The one that got away

Gabby is a Romeldale/CVM ewe we bought when we first got into the breed. She was our first ewe — and most likely our best purchase. A large-bodied girl with plenty of space for big triplets (up to 34 lbs of lambs in any given year), her fleece has won multiple awards at various competitions throughout the country. Yes, Gabby is one of the gems of our flock, and I would love to have plenty more just like her. Even better, I would love to have more of her offspring who carry all of her best traits, like moorit coloring and total genetic resistance to scrapie (a serious disease of sheep; many of our lambs are RR and pass genetic resistance to all of their lambs). Her lambs have been among the best we’ve had, and Olive is the first girl we’ve been able to hang on to.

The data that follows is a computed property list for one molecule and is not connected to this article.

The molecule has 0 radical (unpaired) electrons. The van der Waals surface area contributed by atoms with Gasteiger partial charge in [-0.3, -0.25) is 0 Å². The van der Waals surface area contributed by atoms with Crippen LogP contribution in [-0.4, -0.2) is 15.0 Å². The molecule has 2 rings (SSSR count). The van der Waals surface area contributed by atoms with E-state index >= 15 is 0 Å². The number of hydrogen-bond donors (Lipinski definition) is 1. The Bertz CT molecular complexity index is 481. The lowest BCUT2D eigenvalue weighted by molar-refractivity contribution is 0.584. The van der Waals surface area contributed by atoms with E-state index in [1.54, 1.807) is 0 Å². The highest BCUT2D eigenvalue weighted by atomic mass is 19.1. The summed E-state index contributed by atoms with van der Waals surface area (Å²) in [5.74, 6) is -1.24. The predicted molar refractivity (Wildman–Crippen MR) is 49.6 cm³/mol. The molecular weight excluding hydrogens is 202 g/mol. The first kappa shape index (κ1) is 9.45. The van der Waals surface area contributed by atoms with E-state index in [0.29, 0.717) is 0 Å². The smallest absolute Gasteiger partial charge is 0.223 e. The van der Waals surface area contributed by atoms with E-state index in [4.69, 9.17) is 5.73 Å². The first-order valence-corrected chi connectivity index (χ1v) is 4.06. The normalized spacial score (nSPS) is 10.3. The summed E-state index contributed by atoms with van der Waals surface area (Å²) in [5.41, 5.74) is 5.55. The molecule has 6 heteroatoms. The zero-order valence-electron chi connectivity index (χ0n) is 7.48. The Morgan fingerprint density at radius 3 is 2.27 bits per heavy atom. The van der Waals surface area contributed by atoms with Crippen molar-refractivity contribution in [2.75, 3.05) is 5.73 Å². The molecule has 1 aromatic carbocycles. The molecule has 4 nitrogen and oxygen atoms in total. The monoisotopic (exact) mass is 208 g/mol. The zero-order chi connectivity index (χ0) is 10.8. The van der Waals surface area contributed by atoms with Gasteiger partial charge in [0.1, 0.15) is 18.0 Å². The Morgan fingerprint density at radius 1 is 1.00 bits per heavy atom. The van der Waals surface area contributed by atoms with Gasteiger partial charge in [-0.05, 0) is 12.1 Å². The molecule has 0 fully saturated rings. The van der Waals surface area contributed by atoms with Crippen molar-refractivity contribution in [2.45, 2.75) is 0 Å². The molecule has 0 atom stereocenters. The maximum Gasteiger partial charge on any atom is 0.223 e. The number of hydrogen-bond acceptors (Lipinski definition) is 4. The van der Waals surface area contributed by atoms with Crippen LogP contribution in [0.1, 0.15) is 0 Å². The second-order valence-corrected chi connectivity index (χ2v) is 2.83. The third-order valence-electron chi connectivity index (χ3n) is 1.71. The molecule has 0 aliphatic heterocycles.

Gabby has given us a number of ewe lambs over the years, and the fact that they aren’t here in my own flock is a reflection of the way we do business. I don’t always keep our very best genetics. Instead, I listen to the goals of our customers and try to provide them with animals who will best achieve those goals. Until we kept Olive this year, all of Gabby’s daughters had been sold to other farms, even when I swore I’d keep a particular girl. And that’s where Nelly comes in; she is one of Gabby’s daughters who got away.